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Yankees History: Best World Series “cameos”

A lot can happen in just one at-bat in a crucial World Series game.

World Series X Sojo

A lot can change in just one at-bat in a baseball game. A lot can change in a whole season if that one at-bat comes in the playoffs, especially in the World Series.

Win Probability is great for showing just how much changes in an important at-bat within a game. It also shows how much an impact someone can have even if they only make a brief appearance in a game. While it’s usually unlikely that a pinch hitter can have the most hits for his team, and a reliever probably won’t lead the team in strikeouts, they often are tasked with coming in for some of the highest leverage moments in the game.

In honor of the World Series, let’s take a look at the times a Yankee has caused a massive swing in WPA despite making just one at-bat or facing one batter in a Fall Classic contest.

The highest WPA in a World Series game by a batter who only had one at-bat in a game belongs to Luis Sojo in Game 5 of the 2000 World Series. His two-RBI (technically a) single broke a tie in the top of the ninth and increased the Yankees’ chances of winning by 44 percent. It is also among the funniest-ever decisive World Series plays:

However, Sojo had played defense in the half-inning before, and later stayed in to finish the bottom half of the ninth as the Yankees clinched the championship. He didn’t make any of the defensive plays in his innings, so his hit is the only thing he did that shows up in the box score, but we can dig even deeper than that.

In Game 4 in the 2003 World Series, Rubén Sierra stepped to the plate, representing the last out of the game with the Marlins on the verge of tying the series at two. He did this:

Sierra’s triple tied the game and sent it into extra innings after the current Yankees manager failed to plate him. The triple added 40 percent to the Yankees’ chances after they were down to just an 8-percent chance at winning. Sierra was then replaced as part of a double-switch for the 10th inning, ending his game. Don’t ask what happened in that game or series after that.

However, we can find an ever shorter cameo than that. Sierra still was left on the basepaths after his triple, even if it didn’t amount to anything. Johnny Mize was immediately removed after his big hit in Game 3 of the 1949 World Series.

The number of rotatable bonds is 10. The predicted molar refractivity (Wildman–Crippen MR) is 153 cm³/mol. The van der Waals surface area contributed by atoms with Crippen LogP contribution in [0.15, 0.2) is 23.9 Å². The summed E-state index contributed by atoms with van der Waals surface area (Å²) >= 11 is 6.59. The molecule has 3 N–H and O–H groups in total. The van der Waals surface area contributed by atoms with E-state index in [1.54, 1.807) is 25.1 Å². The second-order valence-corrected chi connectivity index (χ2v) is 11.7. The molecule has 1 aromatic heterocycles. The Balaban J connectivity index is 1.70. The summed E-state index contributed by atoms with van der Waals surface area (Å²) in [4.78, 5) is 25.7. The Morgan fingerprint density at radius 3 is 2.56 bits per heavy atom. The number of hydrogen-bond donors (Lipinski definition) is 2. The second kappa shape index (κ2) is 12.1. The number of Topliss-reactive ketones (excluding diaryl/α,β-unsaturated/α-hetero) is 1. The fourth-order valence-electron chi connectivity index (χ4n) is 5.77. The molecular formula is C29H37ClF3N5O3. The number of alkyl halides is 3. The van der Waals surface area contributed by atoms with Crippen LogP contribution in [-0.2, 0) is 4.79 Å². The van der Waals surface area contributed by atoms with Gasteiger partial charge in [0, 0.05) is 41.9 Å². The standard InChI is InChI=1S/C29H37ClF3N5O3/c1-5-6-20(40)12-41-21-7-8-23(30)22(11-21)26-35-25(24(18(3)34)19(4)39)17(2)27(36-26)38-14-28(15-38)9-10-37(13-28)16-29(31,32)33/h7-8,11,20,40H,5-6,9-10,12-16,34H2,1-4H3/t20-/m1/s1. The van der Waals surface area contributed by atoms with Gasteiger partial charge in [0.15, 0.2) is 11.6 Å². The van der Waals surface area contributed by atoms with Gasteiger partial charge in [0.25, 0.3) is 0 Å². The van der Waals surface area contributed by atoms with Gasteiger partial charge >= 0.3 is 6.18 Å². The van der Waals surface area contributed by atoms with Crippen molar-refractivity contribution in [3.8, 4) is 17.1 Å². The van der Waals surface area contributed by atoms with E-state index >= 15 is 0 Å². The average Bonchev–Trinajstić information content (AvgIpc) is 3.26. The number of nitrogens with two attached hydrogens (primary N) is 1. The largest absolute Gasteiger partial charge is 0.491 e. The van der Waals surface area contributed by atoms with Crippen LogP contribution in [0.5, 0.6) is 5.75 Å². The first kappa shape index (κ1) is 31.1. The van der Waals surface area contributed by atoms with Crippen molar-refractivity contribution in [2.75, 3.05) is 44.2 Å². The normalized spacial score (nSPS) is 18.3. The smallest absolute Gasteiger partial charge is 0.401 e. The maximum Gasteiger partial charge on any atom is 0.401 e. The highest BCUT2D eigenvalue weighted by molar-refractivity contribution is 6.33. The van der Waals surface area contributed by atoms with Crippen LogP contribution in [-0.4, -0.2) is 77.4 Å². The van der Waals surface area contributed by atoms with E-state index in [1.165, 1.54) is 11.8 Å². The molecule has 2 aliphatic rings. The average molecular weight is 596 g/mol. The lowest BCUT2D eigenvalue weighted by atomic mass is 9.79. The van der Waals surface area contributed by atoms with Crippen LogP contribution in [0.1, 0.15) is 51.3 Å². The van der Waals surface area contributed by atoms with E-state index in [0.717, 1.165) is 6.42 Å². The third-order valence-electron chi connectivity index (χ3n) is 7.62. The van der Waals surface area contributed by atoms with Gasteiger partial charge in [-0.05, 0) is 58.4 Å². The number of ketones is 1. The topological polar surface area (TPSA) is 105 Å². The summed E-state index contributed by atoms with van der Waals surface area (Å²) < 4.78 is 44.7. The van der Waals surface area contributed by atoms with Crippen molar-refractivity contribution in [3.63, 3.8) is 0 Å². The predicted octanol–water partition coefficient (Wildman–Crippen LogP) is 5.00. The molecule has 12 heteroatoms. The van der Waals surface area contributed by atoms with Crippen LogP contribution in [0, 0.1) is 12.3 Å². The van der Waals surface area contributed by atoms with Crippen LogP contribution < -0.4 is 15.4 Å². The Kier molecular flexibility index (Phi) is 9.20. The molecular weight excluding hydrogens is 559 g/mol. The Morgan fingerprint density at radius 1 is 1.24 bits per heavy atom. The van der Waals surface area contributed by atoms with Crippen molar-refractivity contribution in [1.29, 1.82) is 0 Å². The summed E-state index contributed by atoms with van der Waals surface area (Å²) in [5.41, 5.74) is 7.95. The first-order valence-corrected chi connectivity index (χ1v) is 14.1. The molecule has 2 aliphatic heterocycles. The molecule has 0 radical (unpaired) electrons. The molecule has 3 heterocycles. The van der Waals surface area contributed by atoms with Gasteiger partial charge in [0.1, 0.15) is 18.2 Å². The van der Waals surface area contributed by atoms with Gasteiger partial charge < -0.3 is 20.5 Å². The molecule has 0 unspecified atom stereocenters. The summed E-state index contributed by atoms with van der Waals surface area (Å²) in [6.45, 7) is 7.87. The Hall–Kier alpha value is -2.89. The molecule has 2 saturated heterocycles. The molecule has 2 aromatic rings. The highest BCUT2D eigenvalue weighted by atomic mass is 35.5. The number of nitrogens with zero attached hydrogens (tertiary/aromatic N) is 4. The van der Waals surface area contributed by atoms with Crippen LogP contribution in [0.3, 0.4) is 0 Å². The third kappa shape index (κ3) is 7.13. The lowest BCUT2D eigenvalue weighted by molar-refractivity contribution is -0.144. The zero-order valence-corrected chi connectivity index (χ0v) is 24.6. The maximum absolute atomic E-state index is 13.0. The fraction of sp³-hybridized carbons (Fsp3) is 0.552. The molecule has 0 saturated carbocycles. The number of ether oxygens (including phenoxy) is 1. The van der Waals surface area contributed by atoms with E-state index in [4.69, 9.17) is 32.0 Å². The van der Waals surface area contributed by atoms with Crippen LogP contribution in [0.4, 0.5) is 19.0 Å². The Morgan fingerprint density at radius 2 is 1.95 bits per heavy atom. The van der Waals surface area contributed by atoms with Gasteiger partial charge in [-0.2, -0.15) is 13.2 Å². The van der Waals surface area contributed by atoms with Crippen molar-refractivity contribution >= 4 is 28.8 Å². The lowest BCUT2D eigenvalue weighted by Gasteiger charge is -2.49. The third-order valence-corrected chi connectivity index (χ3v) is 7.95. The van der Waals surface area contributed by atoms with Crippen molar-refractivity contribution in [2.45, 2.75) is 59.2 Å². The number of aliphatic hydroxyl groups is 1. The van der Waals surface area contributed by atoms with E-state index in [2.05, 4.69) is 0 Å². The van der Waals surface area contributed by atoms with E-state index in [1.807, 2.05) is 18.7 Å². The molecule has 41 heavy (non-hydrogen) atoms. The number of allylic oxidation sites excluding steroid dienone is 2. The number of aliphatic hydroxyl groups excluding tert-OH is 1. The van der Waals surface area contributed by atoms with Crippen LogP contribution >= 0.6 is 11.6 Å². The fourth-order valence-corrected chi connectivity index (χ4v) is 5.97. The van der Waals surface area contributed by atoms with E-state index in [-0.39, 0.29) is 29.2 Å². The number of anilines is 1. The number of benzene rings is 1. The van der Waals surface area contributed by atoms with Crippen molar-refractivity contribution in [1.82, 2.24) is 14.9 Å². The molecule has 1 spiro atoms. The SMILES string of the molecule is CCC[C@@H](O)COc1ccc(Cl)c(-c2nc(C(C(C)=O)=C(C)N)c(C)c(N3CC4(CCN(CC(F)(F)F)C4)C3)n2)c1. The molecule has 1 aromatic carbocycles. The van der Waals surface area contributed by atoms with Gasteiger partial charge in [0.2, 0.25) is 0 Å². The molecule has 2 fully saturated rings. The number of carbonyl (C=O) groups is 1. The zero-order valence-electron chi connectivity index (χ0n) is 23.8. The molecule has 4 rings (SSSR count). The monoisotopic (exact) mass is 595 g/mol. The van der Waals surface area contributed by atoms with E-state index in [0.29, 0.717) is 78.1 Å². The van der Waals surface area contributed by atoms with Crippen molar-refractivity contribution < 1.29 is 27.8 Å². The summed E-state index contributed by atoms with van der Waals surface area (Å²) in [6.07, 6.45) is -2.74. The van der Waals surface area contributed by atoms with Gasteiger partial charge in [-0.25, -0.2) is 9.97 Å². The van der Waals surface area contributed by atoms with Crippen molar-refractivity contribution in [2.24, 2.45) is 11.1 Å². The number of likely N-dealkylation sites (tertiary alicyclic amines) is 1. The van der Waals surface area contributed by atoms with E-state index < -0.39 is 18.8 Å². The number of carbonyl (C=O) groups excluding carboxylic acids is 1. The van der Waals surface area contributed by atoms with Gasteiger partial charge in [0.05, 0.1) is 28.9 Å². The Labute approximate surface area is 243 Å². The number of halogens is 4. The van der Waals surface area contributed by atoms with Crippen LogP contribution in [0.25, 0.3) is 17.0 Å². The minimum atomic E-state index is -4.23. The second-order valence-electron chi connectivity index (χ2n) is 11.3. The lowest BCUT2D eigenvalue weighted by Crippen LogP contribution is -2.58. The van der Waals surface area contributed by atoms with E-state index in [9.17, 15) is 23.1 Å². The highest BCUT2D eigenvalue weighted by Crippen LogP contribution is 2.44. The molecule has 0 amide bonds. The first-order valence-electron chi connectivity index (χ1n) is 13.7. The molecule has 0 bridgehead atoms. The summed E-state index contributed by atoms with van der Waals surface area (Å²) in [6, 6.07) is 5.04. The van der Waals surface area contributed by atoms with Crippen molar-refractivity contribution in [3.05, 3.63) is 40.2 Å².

In a tie game in the top of the ninth, Mize was sent up as a pinch-hitter. With the bases loaded and two on, he singled to right, driving home two runs, and getting the Yankees within touching distance of a crucial 2-1 series lead. It added 39 percent to the Yankees’ game Win Probability and 15 percent to the Yankees Championship Probability Added. It actually didn’t end up being the decisive run, as the Yankees added another score to make it 4-1, before the Dodgers attempted a rally and the game finally ended at 4-3.

On the pitching side of things, there aren’t as many dramatic swings. However, there are still some very important moments in there. The most World Series WPA for a pitcher who faced just one batter came via Bob Turley in Game 6 in 1958.

In the top of the 10th, the Yankees had opened up a 4-2 lead over the Milwaukee Braves in a must-win game. Ryne Duren, who had thrown four scoreless innings prior to that, came back out, and retired two of the first three hitters he faced, walking the second. Hank Aaron then singled home a run, and Joe Adcock moved him to third with another hit. Suddenly, the potential winning run was at the plate with the Yankees a defeat away from losing the championship.

At that point, Turley, who had started two games in the series — including two days prior in Game 5 — was brought in for the crucial situation. In what is surely the biggest Yankees World Series moment involving their family, Frank Torre lined a Turley pitch to second base for the final out. The Yankees squeaked out a 4-3 win to even the series. It added “only” 19 percent to the Yankees Win Probability, but it was just as important as any of the above hits, despite the lower percentage.

The next day, Turley came out of the bullpen again, throwing 6.2 innings after Don Larsen got knocked out early. The Yankees won that game 6-2, taking the series with Turley rightfully taking home series MVP honors.

Honorable mention goes to Mike Stanton in Game 7 of the 2001 World Series. He added nine percent to the Yankees’ chances in that game by facing only one batter, but technically pitched 0.2 innings thanks to Jorge Posada throwing out Tony Womack on a stolen base attempt. Again, don’t bring up what happened after that.